I saw the light

Minneaplis native Don McGlynn premiers his movie about gospel to Minneapolis on Friday.

UNSPECIFIED - CIRCA 1970:  Photo of Mahalia Jackson  Photo by Michael Ochs Archives/Getty Images

UNSPECIFIED – CIRCA 1970: Photo of Mahalia Jackson Photo by Michael Ochs Archives/Getty Images

Mark Brenden

âÄúRejoice and ShoutâÄù

Where: Edina Cinema Cinema, 3911 West 50th St, Edina

When: Friday, Director introduction at 7 p.m., Q&A after the showing

Making a film about gospel music is the same as making one about rock âÄònâÄô roll, except it polarizes differently. Those who might be offended by the evil of rock âÄònâÄô roll will find comfort in the good clean fun of gospel music. Those who relish in the rebellion of the former may be put-off by the overt Christian message of the latter.

That said, Magnolia pictures picked the right director to make their comprehensive documentary on the history of African-American gospel music, titled âÄúRejoice and Shout.âÄù Don McGlynn, a Minneapolis native, has made movies about rock âÄònâÄô roll, the blues, jazz and comedy music. Friday night, McGlynn will introduce his ode to gospel at the Lagoon and will stick around for a Q&A after the showing.

Whereas his previous music documentaries concentrated on an individual artist, such as Charles Mingus, Spike Jones and HowlinâÄô Wolf, âÄúRejoice and ShoutâÄù takes on an entire cultural movement that spans 200 years, something McGlynn said he was at once both excited and wary about. The project took four years to complete.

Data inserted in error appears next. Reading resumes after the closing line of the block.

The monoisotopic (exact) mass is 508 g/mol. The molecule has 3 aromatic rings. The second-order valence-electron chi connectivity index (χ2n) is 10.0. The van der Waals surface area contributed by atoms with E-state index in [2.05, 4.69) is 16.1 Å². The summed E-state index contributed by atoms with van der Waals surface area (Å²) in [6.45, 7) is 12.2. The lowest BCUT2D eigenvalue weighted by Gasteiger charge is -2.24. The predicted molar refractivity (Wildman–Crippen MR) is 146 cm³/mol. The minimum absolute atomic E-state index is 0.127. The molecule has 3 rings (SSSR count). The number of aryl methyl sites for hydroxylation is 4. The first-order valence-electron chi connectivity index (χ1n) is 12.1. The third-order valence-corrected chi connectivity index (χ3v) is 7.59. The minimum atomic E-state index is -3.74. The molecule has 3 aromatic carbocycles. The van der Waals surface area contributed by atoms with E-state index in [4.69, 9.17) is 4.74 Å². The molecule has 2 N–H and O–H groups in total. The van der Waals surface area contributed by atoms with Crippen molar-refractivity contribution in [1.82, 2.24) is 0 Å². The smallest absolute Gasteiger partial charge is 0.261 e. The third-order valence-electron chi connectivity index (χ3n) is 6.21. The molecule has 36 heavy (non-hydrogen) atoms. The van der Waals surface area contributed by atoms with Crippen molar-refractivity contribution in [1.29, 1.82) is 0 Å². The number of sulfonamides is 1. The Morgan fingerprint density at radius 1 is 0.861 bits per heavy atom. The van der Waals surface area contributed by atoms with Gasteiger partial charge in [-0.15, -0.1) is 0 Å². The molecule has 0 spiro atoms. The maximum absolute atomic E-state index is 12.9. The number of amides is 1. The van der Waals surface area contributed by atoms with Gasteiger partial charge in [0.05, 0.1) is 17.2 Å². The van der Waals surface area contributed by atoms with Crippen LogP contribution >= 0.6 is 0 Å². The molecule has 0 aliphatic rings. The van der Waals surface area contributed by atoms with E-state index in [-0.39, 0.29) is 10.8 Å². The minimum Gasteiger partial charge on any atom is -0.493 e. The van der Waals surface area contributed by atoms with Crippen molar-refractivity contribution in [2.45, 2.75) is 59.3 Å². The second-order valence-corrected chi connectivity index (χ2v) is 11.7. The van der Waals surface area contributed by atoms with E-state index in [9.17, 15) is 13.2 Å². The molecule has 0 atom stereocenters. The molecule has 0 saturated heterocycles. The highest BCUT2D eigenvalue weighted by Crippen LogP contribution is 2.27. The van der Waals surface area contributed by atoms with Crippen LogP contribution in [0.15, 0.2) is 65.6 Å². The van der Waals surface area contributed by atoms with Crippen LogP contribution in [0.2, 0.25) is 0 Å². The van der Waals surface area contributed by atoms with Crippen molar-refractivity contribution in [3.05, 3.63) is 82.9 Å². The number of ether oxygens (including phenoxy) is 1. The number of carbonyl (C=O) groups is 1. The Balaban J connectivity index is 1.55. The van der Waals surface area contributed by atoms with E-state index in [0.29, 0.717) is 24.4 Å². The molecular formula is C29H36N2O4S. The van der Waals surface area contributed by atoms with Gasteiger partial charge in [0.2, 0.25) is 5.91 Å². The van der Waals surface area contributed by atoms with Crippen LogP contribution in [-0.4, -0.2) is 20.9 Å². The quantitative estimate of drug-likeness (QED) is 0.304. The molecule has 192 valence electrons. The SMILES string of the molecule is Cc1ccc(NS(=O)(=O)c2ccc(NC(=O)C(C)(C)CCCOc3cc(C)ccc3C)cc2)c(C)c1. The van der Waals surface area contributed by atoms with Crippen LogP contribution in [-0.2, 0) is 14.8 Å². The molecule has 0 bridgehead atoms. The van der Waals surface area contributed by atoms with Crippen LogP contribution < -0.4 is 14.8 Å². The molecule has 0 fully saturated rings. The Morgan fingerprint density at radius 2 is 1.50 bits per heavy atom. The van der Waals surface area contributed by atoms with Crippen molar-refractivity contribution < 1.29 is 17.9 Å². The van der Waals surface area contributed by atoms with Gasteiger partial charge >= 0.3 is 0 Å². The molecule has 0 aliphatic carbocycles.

âÄúCondensing one personâÄôs story is hard enough to do in one film. Condensing a 200-year story of African-American Christian music was really crazy, actually. I wouldnâÄôt give up until we did the best job possible in those two hours,âÄù McGynn said.

Magnolia pictures approached McGlynn, who now lives and works in Copenhagen, Denmark, and asked him to make a two-hour history of American gospel music. He wanted the focus to be on the history of African-American gospel music in particular, and thatâÄôs what he got. Several friends asked him why he didnâÄôt include Elvis Presley singing âÄúPeace in the ValleyâÄù or other renditions from Caucasians, but McGlynn stuck to his guns.

âÄúI think some people wanted to have something else they could relate to in the film. But I think it was important that we just stay to the topic,âÄù he said.

Another aspect of the film that many viewers will not be able to relate to is its subject matterâÄôs unabashed Christian faith. Though McGlynn admits he too is a Christian, he doesnâÄôt think that religion should get in the way of the art form or alienate any viewers. And thatâÄôs why thereâÄôs merit in showing Smokey Robinson and Mavis Staples profess their unconditional love for a Christian God âÄî itâÄôs the lifeblood behind this electrifying musical movement that Robinson calls âÄúthe root of all American music.âÄù

âÄúI didnâÄôt wanna beat the drum for Christianity. I donâÄôt think that was my job. I just wanted to explain to people that this music is really powerful, and thatâÄôs because of these strong emotional connections,âÄù McGlynn said.

Though âÄúRejoice and ShoutâÄù is overwhelmingly glowing in its depiction of gospel and its Christian lean may estrange certain viewers, itâÄôs ultimately an entertaining and thorough documentary about an undeniably significant cultural movement. ItâÄôd simply be negligent to make a gospel movie without giving context to what makes the singers so passionate. ThatâÄôd be like making a rock âÄònâÄô roll documentary without mentioning drugs.